Area police have investigated several threats against Horry County schools in recent weeks and district officials say each one is a serious issue.
“It’s not funny, it’s not a joke, it’s not the whims of a youthful teenage,” said David Beaty, Coordinator of School Safety and Security.
Threats made against schools are not uncommon, though police have filed a few more reports than typical in recent weeks. Neither Horry County police nor Myrtle Beach police could provide exact figures on the number of threats they’ve had in time for this report. Beaty said the 2019-2020 school year has been busy with the number of school threats.
“I think our first incident was the very first day of school,” he said. “And if I’m not mistaken, before lunchtime on that day.”
Some of the incidents and reports this year include:
- On Sept. 18, a student was seen in a Whittemore Park Middle School bathroom with a handgun.
- On Sept. 26, Horry police went to the Horry County Education Center after a teacher received a call where someone reported that a person was going to “shoot everyone at the school.”
- On Oct. 9, Horry police responded to North Myrtle Beach High School after someone wrote, “shooting Friday 1130” on a toilet paper dispenser in a bathroom.
- On Oct. 16, Horry County police went to Socastee Middle School after a student commented that she planned to kill everyone in the school. Police determined the 13-year-old did not have the means to commit the acts.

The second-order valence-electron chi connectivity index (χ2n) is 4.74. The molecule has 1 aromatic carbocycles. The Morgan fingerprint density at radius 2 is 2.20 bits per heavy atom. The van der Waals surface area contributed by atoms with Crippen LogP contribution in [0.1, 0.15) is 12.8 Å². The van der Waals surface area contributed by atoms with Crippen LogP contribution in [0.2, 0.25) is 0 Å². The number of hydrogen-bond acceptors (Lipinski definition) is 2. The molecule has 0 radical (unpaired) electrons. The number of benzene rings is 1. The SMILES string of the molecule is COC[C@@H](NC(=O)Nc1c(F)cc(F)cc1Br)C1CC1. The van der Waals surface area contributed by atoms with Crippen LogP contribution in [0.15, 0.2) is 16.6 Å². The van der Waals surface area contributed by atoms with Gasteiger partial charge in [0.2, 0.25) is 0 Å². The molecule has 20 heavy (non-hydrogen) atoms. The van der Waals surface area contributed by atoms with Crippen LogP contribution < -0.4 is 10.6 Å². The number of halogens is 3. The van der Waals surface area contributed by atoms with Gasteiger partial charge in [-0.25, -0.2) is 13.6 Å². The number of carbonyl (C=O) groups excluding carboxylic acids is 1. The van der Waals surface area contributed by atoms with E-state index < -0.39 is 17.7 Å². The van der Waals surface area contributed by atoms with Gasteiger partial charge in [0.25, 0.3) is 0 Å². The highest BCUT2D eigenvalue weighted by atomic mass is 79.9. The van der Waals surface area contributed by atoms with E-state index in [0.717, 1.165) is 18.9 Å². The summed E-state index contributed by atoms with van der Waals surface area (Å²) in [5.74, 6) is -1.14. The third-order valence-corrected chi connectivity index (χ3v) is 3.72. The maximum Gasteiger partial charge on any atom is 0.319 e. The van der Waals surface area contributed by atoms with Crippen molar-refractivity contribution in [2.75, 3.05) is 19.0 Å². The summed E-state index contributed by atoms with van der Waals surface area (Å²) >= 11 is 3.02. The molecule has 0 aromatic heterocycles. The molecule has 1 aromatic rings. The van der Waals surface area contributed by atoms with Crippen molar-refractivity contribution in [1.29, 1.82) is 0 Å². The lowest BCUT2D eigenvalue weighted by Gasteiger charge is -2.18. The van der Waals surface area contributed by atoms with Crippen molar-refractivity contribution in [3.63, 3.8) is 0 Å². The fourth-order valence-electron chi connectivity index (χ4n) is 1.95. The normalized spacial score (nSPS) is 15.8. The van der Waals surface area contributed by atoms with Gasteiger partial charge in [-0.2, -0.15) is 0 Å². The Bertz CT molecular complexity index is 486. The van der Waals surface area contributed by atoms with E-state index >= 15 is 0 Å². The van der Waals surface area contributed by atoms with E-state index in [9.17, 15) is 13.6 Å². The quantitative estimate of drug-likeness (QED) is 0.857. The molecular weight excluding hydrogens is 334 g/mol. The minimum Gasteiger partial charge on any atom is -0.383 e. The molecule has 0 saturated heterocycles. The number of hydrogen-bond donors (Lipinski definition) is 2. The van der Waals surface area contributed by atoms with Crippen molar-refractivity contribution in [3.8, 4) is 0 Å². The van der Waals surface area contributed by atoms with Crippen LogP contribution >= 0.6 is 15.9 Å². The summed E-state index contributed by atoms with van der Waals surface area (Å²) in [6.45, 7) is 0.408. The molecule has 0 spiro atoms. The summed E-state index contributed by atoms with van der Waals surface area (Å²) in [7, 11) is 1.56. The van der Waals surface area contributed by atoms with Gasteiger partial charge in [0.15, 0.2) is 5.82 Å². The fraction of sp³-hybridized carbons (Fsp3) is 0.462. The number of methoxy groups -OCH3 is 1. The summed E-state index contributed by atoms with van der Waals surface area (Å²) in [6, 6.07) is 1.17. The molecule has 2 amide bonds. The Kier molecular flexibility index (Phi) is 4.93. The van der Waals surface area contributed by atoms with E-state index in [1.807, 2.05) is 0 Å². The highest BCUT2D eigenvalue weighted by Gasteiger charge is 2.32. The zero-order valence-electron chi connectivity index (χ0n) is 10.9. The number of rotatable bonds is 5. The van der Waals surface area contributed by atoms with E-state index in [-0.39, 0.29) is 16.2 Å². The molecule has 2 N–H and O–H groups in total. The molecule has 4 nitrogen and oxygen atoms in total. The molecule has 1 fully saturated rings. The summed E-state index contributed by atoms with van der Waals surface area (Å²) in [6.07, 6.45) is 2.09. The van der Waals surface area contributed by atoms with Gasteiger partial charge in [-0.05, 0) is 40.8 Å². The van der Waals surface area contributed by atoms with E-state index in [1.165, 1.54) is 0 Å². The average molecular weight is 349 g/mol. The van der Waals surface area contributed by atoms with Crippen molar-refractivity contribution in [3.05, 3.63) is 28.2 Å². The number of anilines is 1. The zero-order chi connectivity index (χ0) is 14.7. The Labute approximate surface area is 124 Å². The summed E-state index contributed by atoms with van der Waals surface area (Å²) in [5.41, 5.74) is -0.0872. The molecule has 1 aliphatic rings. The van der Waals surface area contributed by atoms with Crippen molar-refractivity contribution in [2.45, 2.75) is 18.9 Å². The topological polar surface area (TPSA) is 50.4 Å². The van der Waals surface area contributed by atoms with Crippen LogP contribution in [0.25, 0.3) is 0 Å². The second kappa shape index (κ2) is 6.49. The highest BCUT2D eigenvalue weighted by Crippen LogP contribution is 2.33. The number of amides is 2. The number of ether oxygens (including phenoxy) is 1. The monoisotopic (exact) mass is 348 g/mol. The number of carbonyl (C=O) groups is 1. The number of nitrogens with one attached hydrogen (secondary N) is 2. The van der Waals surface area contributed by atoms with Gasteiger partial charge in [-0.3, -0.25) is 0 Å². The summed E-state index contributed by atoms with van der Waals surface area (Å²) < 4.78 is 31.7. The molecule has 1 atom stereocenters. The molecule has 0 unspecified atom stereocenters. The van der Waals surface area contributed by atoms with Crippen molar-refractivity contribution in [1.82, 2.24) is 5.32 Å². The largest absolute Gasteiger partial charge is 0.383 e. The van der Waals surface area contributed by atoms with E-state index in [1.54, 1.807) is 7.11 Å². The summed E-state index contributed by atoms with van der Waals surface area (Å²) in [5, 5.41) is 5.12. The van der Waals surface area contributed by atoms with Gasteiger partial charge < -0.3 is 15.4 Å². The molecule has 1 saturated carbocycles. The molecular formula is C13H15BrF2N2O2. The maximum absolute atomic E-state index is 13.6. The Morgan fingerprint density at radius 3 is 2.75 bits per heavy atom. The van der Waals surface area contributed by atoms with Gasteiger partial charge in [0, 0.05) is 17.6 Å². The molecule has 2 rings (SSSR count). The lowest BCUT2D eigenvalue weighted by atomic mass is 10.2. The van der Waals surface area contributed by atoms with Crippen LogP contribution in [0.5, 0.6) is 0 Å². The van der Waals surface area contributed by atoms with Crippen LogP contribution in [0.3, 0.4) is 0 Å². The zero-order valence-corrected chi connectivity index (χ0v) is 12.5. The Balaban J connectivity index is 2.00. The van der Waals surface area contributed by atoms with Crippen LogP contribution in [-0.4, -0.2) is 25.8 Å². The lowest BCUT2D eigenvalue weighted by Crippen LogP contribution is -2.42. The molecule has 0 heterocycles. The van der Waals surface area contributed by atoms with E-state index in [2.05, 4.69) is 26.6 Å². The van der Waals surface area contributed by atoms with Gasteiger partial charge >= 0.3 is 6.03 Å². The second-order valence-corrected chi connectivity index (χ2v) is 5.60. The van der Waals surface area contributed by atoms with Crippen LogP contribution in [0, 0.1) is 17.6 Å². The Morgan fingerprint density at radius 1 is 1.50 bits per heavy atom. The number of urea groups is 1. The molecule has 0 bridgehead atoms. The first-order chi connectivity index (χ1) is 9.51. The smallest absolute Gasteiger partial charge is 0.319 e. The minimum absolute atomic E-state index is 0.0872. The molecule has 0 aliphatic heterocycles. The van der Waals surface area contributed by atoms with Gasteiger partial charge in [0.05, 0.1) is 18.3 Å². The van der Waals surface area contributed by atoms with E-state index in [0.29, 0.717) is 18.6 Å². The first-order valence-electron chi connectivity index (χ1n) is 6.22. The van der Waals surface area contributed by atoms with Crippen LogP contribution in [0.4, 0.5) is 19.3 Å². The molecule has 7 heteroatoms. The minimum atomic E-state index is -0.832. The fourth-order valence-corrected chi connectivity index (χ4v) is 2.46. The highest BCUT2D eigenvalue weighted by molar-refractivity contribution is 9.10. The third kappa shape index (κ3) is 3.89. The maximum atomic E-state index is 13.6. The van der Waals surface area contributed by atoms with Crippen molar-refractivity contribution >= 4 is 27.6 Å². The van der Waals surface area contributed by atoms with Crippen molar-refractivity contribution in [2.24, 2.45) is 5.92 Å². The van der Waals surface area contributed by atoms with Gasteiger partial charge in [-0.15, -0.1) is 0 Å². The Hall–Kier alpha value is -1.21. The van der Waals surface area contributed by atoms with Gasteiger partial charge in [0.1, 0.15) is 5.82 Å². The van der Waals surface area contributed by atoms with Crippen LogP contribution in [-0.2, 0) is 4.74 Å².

“The bottom line is we take every threat seriously,” Beaty said.
Police and the school district both conduct investigations after a threat, Beaty said. That includes meeting with parents, determining if the student has access to weapons and to see if there are other issues in the student’s life.
District spokeswoman Lisa Bourcier said its a case-by-case basis on when the school or the district notifies the community about an incident. The school district uses its call system and social media to let people know about a threat.
If the public doesn’t see someone in handcuffs, it doesn’t mean the incident is being ignored, Bourcier said. Police might arrest a juvenile in connection to the incident, which the district is not allowed to disclose publicly. Students who make threats are also subjected to district punishments, which can include expulsion.
The district says parents and students don’t have to wait until the school is open to report a threat. For example, if someone sees a post overnight, they can call the police. There are numerous ways to inform the district about a threat, including telling a school administrator, calling 843-915-7767 or emailing email@example.com.
Some schools have had increased police presence related to threats and Beaty said principals decide when to request more officers.
“In today’s climate,” Beaty said, “we have to take every threat completely seriously and that’s what we do.”